§ Matt Tauber started a blog, and so far he visited Milton Caniff’s hometown, Hillsboro, OH, and has an on-site report, complete with pictures of buildings associated with Caniff, and this plaque.
§ NY Anime Festival update with new panelists etc etc.
You’ve got the direct market and the book market. The interesting thing to me is that there seems to be sort of a new model in the United States growing, which are direct market stores that are much more focused on the graphic novel than on the original pamphlet. And they’re expanding it by doing really interesting things like galleries, art shows. There’s kind of a third market developing. Like real hip, urban type comic shops. I think what’s happening is the direct market is actually in a growth period and has a chance to grow. It’s just changing.
§ John Fultz was very excited about his piece on THE FIRST KINGDOM, one of the very first books ever printed just for the direct sales market, so he sent everyone the link to the piece.
§ Over at Comics Waiting Room, Matt Maxwell explains why there haven’t been any new breakout characters lately:
Anyways, the thing is that as creators became more and more cognizant of the potential rewards that they were missing out on, the less creating was actually done (for the big two). I’m not criticizing this phenomena, simply observing it. As a creator-guy myself, I think that the creators who come up with the concept ought to see some kind of reward out of it when Stupendous Man gets put on lunchboxes or on a movie screen. And yes, the publisher, as the entity that helped get that character exposure, is entitled to a slice of that pie as well. I have no problem with that. I do have a problem with the publisher taking an ownership stake or shutting the creators out of the equation altogether. Fair is fair, right?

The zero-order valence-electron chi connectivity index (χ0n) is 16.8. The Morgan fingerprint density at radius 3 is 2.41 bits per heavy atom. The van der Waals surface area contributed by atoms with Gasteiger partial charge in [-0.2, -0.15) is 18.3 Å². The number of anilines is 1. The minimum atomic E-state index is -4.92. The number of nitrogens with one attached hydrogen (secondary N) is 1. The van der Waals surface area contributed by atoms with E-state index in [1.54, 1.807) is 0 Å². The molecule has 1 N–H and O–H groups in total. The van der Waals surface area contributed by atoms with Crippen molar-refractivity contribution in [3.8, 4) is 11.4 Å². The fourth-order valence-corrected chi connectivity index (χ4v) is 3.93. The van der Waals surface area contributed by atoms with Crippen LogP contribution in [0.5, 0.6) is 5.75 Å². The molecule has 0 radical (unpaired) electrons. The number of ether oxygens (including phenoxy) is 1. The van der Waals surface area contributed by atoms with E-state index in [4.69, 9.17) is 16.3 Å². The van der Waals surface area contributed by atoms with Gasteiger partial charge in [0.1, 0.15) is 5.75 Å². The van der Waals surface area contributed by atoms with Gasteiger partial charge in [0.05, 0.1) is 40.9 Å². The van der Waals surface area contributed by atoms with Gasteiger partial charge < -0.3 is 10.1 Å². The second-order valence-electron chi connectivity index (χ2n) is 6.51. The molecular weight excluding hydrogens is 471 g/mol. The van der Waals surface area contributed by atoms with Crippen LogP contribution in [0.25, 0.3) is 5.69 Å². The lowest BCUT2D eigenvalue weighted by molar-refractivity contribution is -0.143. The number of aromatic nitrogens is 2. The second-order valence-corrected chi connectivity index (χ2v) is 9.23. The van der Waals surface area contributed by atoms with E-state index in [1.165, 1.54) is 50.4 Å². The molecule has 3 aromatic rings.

So, we’re looking at a place where creators aren’t going to be rewarded for going all out and coming up with new characters, new places, new things. Add to that a generation or more of creators who are perfectly fine with this. Hell, they’re more than fine, because all they want to do is play with the toys already in the toybox. Those were the characters and villains that they loved as kids and they really haven’t grown out of that phase. Well, they have, kinda, because they like to see superguys ripping limbs off each other and the like. But some writers would be perfectly happy if all we ever got was Batman and the Joker over and over amen. Not to mention some of the fans.
§ The New Yorker boldly tests the effects of introduction of color to humor.
§ Mark Evanier recounts WGA strike history for The New Republic.
As a WGA member since ’77, I’m presently on my fifth such strike–and I’m a novice compared to some. Last week, I picketed with a guy who’d walked off a job writing for Phil Silvers. One hates to think how many signs he’s carried. Why so many strikes? Some of it may be our very nature. Something about writing for a living may just make you feistier and more contentious and more demanding of respect … but if that’s it, it’s probably a small part. More likely, it’s luck o’ the draw–the timing of when our contracts come up for renegotiation–and maybe some strategizing on the part of the AMPTP. There’s a thing called pattern bargaining, a semi-inviolate concept that says that if one union makes a gain or eats a rollback, the other unions will gain or eat accordingly.
§ A nice piece on the Giant Robot Biennale at the Japanese American National Museum. If we were in LA we’d go to it!